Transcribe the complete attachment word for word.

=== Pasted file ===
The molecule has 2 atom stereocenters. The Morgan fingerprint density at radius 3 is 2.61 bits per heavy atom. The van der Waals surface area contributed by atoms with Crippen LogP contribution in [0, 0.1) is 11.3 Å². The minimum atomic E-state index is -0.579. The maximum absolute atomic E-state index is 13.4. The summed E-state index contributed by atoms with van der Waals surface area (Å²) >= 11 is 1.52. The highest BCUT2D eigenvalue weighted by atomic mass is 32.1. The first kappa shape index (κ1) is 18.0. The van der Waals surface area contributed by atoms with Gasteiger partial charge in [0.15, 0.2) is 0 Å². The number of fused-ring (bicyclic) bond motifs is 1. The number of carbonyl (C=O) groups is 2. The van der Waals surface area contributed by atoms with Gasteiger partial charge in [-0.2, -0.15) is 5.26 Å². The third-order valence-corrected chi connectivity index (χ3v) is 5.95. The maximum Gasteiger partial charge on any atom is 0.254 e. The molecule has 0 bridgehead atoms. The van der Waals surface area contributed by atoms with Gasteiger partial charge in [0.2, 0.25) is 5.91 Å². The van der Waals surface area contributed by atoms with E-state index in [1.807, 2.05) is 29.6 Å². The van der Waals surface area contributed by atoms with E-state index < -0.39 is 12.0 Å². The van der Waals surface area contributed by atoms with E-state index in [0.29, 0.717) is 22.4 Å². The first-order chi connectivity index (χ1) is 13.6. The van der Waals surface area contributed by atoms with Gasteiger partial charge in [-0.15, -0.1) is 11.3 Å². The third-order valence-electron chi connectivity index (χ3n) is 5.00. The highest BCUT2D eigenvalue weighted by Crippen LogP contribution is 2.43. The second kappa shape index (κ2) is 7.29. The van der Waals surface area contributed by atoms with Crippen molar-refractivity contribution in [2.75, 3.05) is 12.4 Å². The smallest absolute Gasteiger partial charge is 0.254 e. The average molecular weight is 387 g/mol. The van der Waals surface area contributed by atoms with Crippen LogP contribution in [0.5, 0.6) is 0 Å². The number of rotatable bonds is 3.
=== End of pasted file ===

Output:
The molecule has 2 atom stereocenters. The Morgan fingerprint density at radius 3 is 2.61 bits per heavy atom. The van der Waals surface area contributed by atoms with Crippen LogP contribution in [0, 0.1) is 11.3 Å². The minimum atomic E-state index is -0.579. The maximum absolute atomic E-state index is 13.4. The summed E-state index contributed by atoms with van der Waals surface area (Å²) >= 11 is 1.52. The highest BCUT2D eigenvalue weighted by atomic mass is 32.1. The first kappa shape index (κ1) is 18.0. The van der Waals surface area contributed by atoms with Gasteiger partial charge in [0.15, 0.2) is 0 Å². The number of fused-ring (bicyclic) bond motifs is 1. The number of carbonyl (C=O) groups is 2. The van der Waals surface area contributed by atoms with Gasteiger partial charge in [-0.2, -0.15) is 5.26 Å². The third-order valence-corrected chi connectivity index (χ3v) is 5.95. The maximum Gasteiger partial charge on any atom is 0.254 e. The molecule has 0 bridgehead atoms. The van der Waals surface area contributed by atoms with Gasteiger partial charge in [0.2, 0.25) is 5.91 Å². The van der Waals surface area contributed by atoms with E-state index in [1.807, 2.05) is 29.6 Å². The van der Waals surface area contributed by atoms with E-state index < -0.39 is 12.0 Å². The van der Waals surface area contributed by atoms with E-state index in [0.29, 0.717) is 22.4 Å². The first-order chi connectivity index (χ1) is 13.6. The van der Waals surface area contributed by atoms with Gasteiger partial charge in [-0.15, -0.1) is 11.3 Å². The third-order valence-electron chi connectivity index (χ3n) is 5.00. The highest BCUT2D eigenvalue weighted by Crippen LogP contribution is 2.43. The second kappa shape index (κ2) is 7.29. The van der Waals surface area contributed by atoms with Crippen molar-refractivity contribution in [2.75, 3.05) is 12.4 Å². The smallest absolute Gasteiger partial charge is 0.254 e. The average molecular weight is 387 g/mol. The van der Waals surface area contributed by atoms with Crippen LogP contribution in [0.5, 0.6) is 0 Å². The number of rotatable bonds is 3.